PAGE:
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What Does A Benzo High Feel Like?

Published on April 7, 2021
What Does A Benzo High Feel Like?

A benzodiazepine high may feel like your senses are dulled. Benzodiazepines, also known as tranquilizers or benzos, can cause feelings of drowsiness, poor concentration, confusion, and light-headedness. These feelings lead to a sluggish, unfocused high.

The high caused by benzos make them an appealing target for substance abuse. Benzodiazepine abuse can lead to an increased risk of side effects beyond the high, including long-term physical dependence.

How A Benzo High Affects Your Mind & Body

Benzodiazepines slow down brain activity, which can slow down your entire body in turn. When you are high on benzos, you may take a longer time to process things around you. You may also feel drowsy, lethargic, and sedated.

Physically, you may also move slower when on a benzodiazepine. You may find it harder to do many motor functions, like driving a car or even walking in a straight line. Benzos can also affect your body’s functions, including blood flow and heart rate.

The physical and mental impairment caused by benzodiazepines may be appealing to some. They may see it as a temporary escape or a way to self-medicate. Unfortunately, getting high on benzos can create its own problems.

Is It Safe To Get High On Benzodiazepines?

Taking benzodiazepines for the sole reason of getting high is a form of drug abuse. It is not a medically approved way to take these substances. Getting high on benzos can increase your drug tolerance, and you will likely need more of the substance to get the same effect.

Drug tolerance may lead to physical dependence, where your body cannot function properly without benzodiazepines. Dependence usually leads to withdrawal when you try to stop taking the drug.

Benzodiazepine withdrawal can start hours after your last dose, and last for weeks or even months. Symptoms may include:

  • increased heart rate
  • increased anxiety
  • panic attacks
  • hallucinations
  • hostile behavior
  • ​other mental health effects

Getting high on benzodiazepines can have long-term effects on your health.

Other Side Effects Of Benzodiazepines

If you are taking benzodiazepines for their effects of sedation, you may be at risk for other side effects such as:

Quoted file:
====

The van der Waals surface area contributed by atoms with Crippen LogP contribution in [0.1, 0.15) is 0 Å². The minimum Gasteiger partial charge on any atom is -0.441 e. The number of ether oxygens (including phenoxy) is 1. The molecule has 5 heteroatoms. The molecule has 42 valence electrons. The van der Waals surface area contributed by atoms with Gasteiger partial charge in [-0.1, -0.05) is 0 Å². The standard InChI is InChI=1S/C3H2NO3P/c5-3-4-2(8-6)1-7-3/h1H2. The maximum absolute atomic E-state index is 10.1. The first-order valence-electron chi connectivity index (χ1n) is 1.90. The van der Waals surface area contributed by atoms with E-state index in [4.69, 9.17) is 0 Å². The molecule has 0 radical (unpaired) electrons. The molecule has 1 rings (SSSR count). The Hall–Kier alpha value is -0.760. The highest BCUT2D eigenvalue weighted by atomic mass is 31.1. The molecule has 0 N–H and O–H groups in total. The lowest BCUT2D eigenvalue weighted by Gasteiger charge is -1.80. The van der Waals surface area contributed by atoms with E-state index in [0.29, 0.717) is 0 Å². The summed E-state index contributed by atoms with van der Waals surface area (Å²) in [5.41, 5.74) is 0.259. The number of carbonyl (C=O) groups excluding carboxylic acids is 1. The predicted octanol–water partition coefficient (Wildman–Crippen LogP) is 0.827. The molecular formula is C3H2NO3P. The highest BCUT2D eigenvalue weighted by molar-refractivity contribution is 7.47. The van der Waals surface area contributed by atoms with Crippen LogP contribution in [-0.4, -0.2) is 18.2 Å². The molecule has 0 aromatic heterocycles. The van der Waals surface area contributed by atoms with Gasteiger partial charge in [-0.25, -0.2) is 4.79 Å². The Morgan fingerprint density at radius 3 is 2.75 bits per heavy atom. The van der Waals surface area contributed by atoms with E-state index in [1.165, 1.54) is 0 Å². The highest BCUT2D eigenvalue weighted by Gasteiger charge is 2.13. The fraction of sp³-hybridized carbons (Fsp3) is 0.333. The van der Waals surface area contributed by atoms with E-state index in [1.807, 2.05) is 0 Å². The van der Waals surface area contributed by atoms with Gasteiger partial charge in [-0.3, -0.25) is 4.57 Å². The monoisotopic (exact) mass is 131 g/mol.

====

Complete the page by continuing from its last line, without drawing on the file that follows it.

• low blood pressure
  • dry mouth
  • headache
  • dizziness
  • slowed breathing

High doses and long-term use of benzodiazepines can increase your risk of these side effects.

Causes Of A Benzodiazepine High

Many benzodiazepines affect gamma-aminobutyric acid (GABA) receptors in the brain. GABA is a neurotransmitter that slows and limits brain activity. Large amounts of GABA can lead to impairment and slowed bodily functions.

In the short-term, these effects of benzodiazepines can manage anxiety disorders and panic disorders. They can also help with alcohol withdrawal syndrome. The following benzos can be prescribed for these reasons:

  • Xanax (alprazolam)
  • Valium (diazepam)
  • Ativan (lorazepam)
  • Klonopin (clonazepam)
  • Serax (oxazepam)
  • Halcion (triazolam)

You should always practice responsible drug use. Taking these medications as directed by your doctor or physician who is prescribing them is one way to reduce health risks.

Treatment For Benzodiazepine Abuse

Getting high on benzodiazepines is a form of substance abuse. Benzodiazepines see widespread abuse as both prescription drugs and illicit drugs. In the illicit drug market, these “downers,” “tranks,” and “zannies” are bought and sold for their abuse potential.

Treatment programs are out there to help you overcome a chronic benzodiazepine use problem. A supervised drug detox program at a treatment center may be necessary to help you manage uncomfortable withdrawal symptoms. After detox, further treatment may be necessary.

If you are taking benzodiazepines to help with your mental health, other more effective treatments are available. To learn how to make the most of the treatment options available to you, talk to your healthcare professional or contact us today.

Written by Ark Behavioral Health Editorial Team
This page does not provide medical advice.

Drug Enforcement Administration (DEA) - Drug Fact Sheet: Benzodiazepines
National Institute on Drug Abuse - Prescription CNS Depressants DrugFacts
PubMed - Benzodiazepines I: Upping the Care on Downers: The Evidence of Risks, Benefits and Alternatives
U.S. Food and Drug Administration (FDA) - Ativan (lorazepam)
U.S. Food and Drug Administration (FDA) - KLONOPIN TABLETS (clonazepam)
U.S. Food and Drug Administration (FDA) - LIBRIUM (CHLORDIAZEPOXIDE HYDROCHLORIDE) Label
U.S. Food and Drug Administration (FDA) - Xanax

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